Tax season is tough, especially for independent contractors and small business owners. Most grumble, but ultimately file — and pay — their taxes on time before moving on with life. Some, however, find themselves falling further and further behind. An IRS spokesperson estimates that 8.2 million Americans owe a whopping $458 billion in back taxes. This figure is good as of 2008 through 2010.
Whether you’re mired in tax debt or simply facing a larger than expected bill this year, you may feel stressed, anxious, or downright depressed. The following suggestions may help:
Separating Situational Problems and Mental Health Disorders
Difficult situations can land anybody in a funk for a few weeks. It’s perfectly normal to feel stressed. The real problem arrives when your feelings interfere with everyday life, or if you continue to ruminate about your tax issues after several weeks.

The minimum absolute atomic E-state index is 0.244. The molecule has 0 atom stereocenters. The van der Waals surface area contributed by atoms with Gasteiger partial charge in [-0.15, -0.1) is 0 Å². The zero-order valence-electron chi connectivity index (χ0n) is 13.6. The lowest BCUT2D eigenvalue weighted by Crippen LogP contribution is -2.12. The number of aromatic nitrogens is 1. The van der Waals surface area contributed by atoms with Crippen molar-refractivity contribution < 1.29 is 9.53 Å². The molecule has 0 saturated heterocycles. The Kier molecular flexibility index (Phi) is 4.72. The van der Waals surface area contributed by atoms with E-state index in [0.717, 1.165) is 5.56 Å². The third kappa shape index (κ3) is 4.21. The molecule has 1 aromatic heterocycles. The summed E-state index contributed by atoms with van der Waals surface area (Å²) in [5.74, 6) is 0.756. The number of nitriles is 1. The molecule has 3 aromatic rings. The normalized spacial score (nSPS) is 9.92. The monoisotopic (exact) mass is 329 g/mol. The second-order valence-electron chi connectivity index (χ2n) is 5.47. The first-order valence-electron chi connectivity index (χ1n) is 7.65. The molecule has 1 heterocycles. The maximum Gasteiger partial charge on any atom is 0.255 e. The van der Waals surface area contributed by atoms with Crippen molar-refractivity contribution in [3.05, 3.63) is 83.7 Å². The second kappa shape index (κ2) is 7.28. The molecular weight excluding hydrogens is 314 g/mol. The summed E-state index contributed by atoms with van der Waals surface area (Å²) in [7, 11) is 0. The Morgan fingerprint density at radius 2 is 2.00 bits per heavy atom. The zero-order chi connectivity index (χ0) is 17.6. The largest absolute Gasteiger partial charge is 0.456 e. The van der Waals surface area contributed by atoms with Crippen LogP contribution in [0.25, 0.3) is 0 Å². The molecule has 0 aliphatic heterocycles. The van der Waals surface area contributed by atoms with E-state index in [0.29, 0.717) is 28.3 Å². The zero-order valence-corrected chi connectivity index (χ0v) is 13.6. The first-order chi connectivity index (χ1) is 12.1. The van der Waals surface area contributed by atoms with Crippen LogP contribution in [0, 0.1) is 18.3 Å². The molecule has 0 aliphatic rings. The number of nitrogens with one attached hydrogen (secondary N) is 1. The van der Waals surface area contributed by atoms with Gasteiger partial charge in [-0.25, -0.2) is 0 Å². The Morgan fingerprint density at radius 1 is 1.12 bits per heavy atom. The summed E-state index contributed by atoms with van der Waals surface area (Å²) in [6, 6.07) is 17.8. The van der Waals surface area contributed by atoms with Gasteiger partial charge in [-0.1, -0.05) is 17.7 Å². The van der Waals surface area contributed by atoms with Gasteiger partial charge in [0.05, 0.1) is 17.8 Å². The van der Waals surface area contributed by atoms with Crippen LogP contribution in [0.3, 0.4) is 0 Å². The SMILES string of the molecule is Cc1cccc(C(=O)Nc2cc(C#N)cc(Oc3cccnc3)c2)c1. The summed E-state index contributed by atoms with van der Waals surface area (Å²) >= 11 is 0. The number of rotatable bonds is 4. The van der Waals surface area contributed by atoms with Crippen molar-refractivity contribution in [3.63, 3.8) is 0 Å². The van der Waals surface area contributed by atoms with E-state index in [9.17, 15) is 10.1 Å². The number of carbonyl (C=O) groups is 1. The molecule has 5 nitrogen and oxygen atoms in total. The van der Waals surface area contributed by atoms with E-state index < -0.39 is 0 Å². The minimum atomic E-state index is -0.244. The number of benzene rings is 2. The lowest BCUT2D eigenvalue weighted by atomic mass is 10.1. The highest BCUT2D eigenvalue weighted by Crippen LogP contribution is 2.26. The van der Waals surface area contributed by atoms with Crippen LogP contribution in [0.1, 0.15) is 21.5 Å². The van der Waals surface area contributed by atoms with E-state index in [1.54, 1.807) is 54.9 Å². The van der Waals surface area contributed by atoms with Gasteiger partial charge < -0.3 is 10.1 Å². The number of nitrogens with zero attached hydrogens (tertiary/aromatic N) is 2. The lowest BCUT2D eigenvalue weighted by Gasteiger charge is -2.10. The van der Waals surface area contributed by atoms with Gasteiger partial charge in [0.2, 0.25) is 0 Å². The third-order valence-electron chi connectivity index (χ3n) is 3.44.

Before you proceed with therapy or other solutions, determine how long you’ve suffered symptoms of a mental health disorder, and whether any factors beyond your tax situation might have contributed to the problem.
Seek Help From Multiple Sources
There’s no need to go it alone as you deal with tax-based stress. While chatting with a trusted friend or family member may help, there’s no substitution for a series of sessions with a licensed therapist. You’ll gain valuable skills for dealing with symptoms and just might uncover factors exacerbating your tax situation and further harming your mental health.
Help can come in many forms. While a therapist may be critical for dealing with feelings of hopelessness, you’ll also want to tackle the problem head-on. Working with an attorney may help you feel more in control of your tax situation — and therefore less vulnerable to the symptoms of anxiety or depression.
A trusted enrolled agent can ease your stress and anxiety as you deal with taxation concerns. The Highland Tax Group offers compassionate representation, so don’t hesitate to get in touch.